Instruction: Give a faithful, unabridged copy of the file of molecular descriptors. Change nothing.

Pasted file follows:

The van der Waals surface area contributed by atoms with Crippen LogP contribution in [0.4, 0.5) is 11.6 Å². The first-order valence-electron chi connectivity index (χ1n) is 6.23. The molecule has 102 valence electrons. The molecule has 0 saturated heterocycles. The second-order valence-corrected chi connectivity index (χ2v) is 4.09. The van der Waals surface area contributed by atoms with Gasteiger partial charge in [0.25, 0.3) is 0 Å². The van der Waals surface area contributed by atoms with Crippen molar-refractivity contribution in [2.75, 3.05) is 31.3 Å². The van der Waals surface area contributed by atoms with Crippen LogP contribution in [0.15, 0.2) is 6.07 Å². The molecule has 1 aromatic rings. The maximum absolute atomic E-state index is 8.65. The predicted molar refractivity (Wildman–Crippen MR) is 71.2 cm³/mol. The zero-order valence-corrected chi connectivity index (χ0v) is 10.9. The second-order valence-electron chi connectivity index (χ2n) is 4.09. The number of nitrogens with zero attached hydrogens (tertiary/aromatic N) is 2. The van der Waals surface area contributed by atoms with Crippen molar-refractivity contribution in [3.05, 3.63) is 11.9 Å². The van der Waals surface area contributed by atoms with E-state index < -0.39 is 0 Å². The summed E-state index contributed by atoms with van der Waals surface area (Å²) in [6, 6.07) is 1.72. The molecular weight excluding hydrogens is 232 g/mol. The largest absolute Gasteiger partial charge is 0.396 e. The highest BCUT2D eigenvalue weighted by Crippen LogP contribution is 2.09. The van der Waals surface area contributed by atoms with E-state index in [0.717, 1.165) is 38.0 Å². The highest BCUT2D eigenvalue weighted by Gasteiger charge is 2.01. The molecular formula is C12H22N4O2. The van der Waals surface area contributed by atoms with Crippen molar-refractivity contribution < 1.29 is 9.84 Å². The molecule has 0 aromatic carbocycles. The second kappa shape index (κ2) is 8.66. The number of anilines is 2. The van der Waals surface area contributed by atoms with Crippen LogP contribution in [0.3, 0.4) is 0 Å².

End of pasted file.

The van der Waals surface area contributed by atoms with Crippen LogP contribution in [0.4, 0.5) is 11.6 Å². The first-order valence-electron chi connectivity index (χ1n) is 6.23. The molecule has 102 valence electrons. The molecule has 0 saturated heterocycles. The second-order valence-corrected chi connectivity index (χ2v) is 4.09. The van der Waals surface area contributed by atoms with Gasteiger partial charge in [0.25, 0.3) is 0 Å². The van der Waals surface area contributed by atoms with Crippen molar-refractivity contribution in [2.75, 3.05) is 31.3 Å². The van der Waals surface area contributed by atoms with Crippen LogP contribution in [0.15, 0.2) is 6.07 Å². The molecule has 1 aromatic rings. The maximum absolute atomic E-state index is 8.65. The predicted molar refractivity (Wildman–Crippen MR) is 71.2 cm³/mol. The zero-order valence-corrected chi connectivity index (χ0v) is 10.9. The second-order valence-electron chi connectivity index (χ2n) is 4.09. The number of nitrogens with zero attached hydrogens (tertiary/aromatic N) is 2. The van der Waals surface area contributed by atoms with Crippen molar-refractivity contribution in [3.05, 3.63) is 11.9 Å². The van der Waals surface area contributed by atoms with E-state index < -0.39 is 0 Å². The summed E-state index contributed by atoms with van der Waals surface area (Å²) in [6, 6.07) is 1.72. The molecular weight excluding hydrogens is 232 g/mol. The largest absolute Gasteiger partial charge is 0.396 e. The highest BCUT2D eigenvalue weighted by Crippen LogP contribution is 2.09. The van der Waals surface area contributed by atoms with E-state index in [0.717, 1.165) is 38.0 Å². The highest BCUT2D eigenvalue weighted by Gasteiger charge is 2.01. The molecular formula is C12H22N4O2. The van der Waals surface area contributed by atoms with Crippen molar-refractivity contribution < 1.29 is 9.84 Å². The molecule has 0 aromatic carbocycles. The second kappa shape index (κ2) is 8.66. The number of anilines is 2. The van der Waals surface area contributed by atoms with Crippen LogP contribution in [0.3, 0.4) is 0 Å².